Failure to comply with any of these requirements would constitute adulteration under section 102(a) [p. 17]. These requirements apply even if a facility engages solely in intrastate commerce, such as a local baker selling at a farmers market.

Before a facility can ship any food in interstate commerce, a written food safety plan must be developed and implemented. The plan must include the hazard analysis and any reanalysis as well as a description of each of the following elements:
preventive controls being implemented;
procedure for monitoring preventive controls;
procedures for taking corrective action;
verification activities for the preventive controls, including validation, review of monitoring and corrective action records, and procedures for determining whether the preventive controls are effectively preventing, eliminating, or reducing to an acceptable level the occurrence of identified hazards or conditions;
recordkeeping procedures;
procedures for the recall of articles of food, whether voluntarily or when required;
procedures for the trace back of articles of food, whether voluntarily or when required;
procedures to ensure a safe and secure supply chain for the ingredients or components used in making the food manufactured, processed, packed, transported or held by such facility; and
procedures to implement the science-based performance standards issued. [section 102, sec 418A (a)(2)–pp. 24-26]
The requirements for the hazard analysis, preventive controls and the food safety plan will strain the time and resources of small producers, putting many of them out of business. As a result, consumers will lose local food sources and be forced to obtain more of the foods from the industrial system–the system responsible for the food safety problems in the first place.

Finally, all registered facilities will be subject to federal inspection even if they engage only in intrastate commerce. In contrast, under current law inspection can be made only of a “factory, warehouse or establishment” of a firm engaged in interstate commerce [21 USC 374(a)(1)] Note that the massive recalls during the last several years have all involved facilities that shipped interstate.
The FSEA charges the Secretary with implementing an inspection schedule with the frequency of inspections dependent on the “risk presented by the facility”. Under the FSEA, “any facility that manufactures or processes raw products of animal origin” would be a high-risk facility and could be subject to inspections as frequently as every six months [section 105(a)–p. 36]. Refusing an inspection would constitute adulteration under the FSEA [section 207(a)–p. 101].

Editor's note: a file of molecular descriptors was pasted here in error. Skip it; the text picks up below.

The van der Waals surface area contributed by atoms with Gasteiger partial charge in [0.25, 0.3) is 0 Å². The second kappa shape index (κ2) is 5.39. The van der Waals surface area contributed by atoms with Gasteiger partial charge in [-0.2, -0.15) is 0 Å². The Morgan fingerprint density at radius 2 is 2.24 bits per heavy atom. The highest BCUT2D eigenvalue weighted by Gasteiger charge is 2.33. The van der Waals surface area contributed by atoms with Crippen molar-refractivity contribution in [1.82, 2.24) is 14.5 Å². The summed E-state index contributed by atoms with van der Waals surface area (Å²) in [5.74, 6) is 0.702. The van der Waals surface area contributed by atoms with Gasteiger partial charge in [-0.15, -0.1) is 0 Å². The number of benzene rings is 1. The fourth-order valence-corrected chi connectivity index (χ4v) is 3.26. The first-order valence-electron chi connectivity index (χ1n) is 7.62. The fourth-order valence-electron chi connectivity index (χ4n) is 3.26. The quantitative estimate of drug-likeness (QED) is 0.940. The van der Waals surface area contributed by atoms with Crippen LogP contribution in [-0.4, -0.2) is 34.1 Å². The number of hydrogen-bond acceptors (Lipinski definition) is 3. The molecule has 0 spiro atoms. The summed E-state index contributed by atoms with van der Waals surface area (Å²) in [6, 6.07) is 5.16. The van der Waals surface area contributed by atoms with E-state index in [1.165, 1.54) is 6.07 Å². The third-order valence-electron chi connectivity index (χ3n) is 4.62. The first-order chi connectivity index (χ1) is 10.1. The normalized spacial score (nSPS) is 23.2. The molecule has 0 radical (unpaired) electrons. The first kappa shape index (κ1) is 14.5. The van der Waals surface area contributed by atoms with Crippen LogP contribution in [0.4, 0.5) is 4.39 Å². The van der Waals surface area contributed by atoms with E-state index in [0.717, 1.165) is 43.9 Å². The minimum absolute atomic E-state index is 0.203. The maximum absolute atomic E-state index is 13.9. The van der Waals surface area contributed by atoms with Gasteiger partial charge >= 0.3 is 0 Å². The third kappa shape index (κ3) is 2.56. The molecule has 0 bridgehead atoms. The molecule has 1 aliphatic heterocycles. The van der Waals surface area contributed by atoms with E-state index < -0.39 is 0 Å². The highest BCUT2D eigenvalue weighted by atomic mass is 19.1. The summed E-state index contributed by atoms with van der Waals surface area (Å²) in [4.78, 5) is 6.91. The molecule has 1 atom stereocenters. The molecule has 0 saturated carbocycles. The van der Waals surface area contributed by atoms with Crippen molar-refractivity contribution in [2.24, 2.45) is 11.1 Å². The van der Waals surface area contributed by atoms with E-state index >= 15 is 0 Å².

Beyond registration, farms would not be exempt from several onerous requirements under the FSEA.

Under the FSEA, all food producers would have to make their records available to FDA inspectors. Under current law, FDA can examine the records of those in the food business (excluding farms and restaurants) if there is “a reasonable belief that an article of food is adulterated and presents a threat of serious adverse health consequences or death to humans or animals” [21 USC 350c(a)]. Under the FSEA, all those in the food business, including farms, must turn over to FDA inspectors all records “bearing on whether the food is adulterated, misbranded or otherwise in violation of this Act . . .” [section 106(a)–p. 39]. This requirement “applies to all records relating to the production, manufacture, processing, packing, transporting, distribution, receipt, holding of [food]” that is maintained “in any format and at any location.” [section 106(a)–pp. 39-40]
In other words, FDA would now be empowered to go on a ‘fishing expedition’ and search records without any evidence whatsoever that there has been a violation. Even farmers selling direct to consumers would have to provide the federal government with records on where they buy supplies, how they raise their crops and a list of customers. Refusing a records inspection would constitute adulteration [section 207(a)–p. 102].

The FSEA charges the HHS Secretary with establishing a tracing system for food:
Such regulations shall require each person who produces, manufactures, processes, packs, transports, or holds such food–
to maintain the full pedigree of the origin and previous distribution history of the food;
to link that history with the subsequent distribution history of the food;
to establish and maintain a system for tracing the food that is interoperable with the systems established and maintained by other such persons; and
to use a unique identifier for each facility for such person for such purpose. [section 107(c)(2)(A)(i)–pp. 43-44]
The tracing system must enable the Secretary to “identify each person who grows, produces, manufactures, processes, packs, transports, holds, or sells such food in as short a timeframe as practicable but no longer than 2 business days.” In issuing related regulations, the Secretary may include:
“(A) the establishment and maintenance of lot numbers;
“(B) a standardized format for pedigree information; and